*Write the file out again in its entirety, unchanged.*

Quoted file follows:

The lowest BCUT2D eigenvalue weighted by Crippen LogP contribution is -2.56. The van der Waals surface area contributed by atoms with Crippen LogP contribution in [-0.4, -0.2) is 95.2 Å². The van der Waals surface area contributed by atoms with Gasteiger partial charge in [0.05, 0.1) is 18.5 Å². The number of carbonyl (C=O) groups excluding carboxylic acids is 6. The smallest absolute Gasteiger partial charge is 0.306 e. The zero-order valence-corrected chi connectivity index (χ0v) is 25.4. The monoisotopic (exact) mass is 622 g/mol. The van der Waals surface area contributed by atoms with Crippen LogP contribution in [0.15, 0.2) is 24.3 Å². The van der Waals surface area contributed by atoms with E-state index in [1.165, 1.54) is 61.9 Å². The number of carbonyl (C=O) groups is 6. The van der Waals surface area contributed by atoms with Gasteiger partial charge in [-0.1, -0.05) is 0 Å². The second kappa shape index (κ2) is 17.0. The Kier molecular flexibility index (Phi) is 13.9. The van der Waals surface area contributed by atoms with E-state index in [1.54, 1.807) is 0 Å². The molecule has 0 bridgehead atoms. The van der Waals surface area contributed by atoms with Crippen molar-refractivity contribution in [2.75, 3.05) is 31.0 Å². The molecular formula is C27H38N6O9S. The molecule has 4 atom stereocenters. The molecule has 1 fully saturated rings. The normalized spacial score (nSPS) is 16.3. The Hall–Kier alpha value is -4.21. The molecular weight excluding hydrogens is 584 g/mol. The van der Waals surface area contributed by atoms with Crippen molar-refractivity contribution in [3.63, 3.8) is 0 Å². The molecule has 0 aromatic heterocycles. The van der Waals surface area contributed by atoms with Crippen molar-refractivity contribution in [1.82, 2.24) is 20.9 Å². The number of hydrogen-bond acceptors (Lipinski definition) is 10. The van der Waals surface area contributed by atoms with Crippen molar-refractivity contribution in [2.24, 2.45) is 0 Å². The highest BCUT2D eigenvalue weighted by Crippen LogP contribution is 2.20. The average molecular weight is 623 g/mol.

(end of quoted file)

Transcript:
The lowest BCUT2D eigenvalue weighted by Crippen LogP contribution is -2.56. The van der Waals surface area contributed by atoms with Crippen LogP contribution in [-0.4, -0.2) is 95.2 Å². The van der Waals surface area contributed by atoms with Gasteiger partial charge in [0.05, 0.1) is 18.5 Å². The number of carbonyl (C=O) groups excluding carboxylic acids is 6. The smallest absolute Gasteiger partial charge is 0.306 e. The zero-order valence-corrected chi connectivity index (χ0v) is 25.4. The monoisotopic (exact) mass is 622 g/mol. The van der Waals surface area contributed by atoms with Crippen LogP contribution in [0.15, 0.2) is 24.3 Å². The van der Waals surface area contributed by atoms with E-state index in [1.165, 1.54) is 61.9 Å². The number of carbonyl (C=O) groups is 6. The van der Waals surface area contributed by atoms with Gasteiger partial charge in [-0.1, -0.05) is 0 Å². The second kappa shape index (κ2) is 17.0. The Kier molecular flexibility index (Phi) is 13.9. The van der Waals surface area contributed by atoms with E-state index in [1.54, 1.807) is 0 Å². The molecule has 0 bridgehead atoms. The van der Waals surface area contributed by atoms with Crippen molar-refractivity contribution in [2.75, 3.05) is 31.0 Å². The molecular formula is C27H38N6O9S. The molecule has 4 atom stereocenters. The molecule has 1 fully saturated rings. The normalized spacial score (nSPS) is 16.3. The Hall–Kier alpha value is -4.21. The molecular weight excluding hydrogens is 584 g/mol. The van der Waals surface area contributed by atoms with Crippen molar-refractivity contribution in [3.63, 3.8) is 0 Å². The molecule has 0 aromatic heterocycles. The van der Waals surface area contributed by atoms with Crippen molar-refractivity contribution in [1.82, 2.24) is 20.9 Å². The number of hydrogen-bond acceptors (Lipinski definition) is 10. The van der Waals surface area contributed by atoms with Crippen molar-refractivity contribution in [2.24, 2.45) is 0 Å². The highest BCUT2D eigenvalue weighted by Crippen LogP contribution is 2.20. The average molecular weight is 623 g/mol.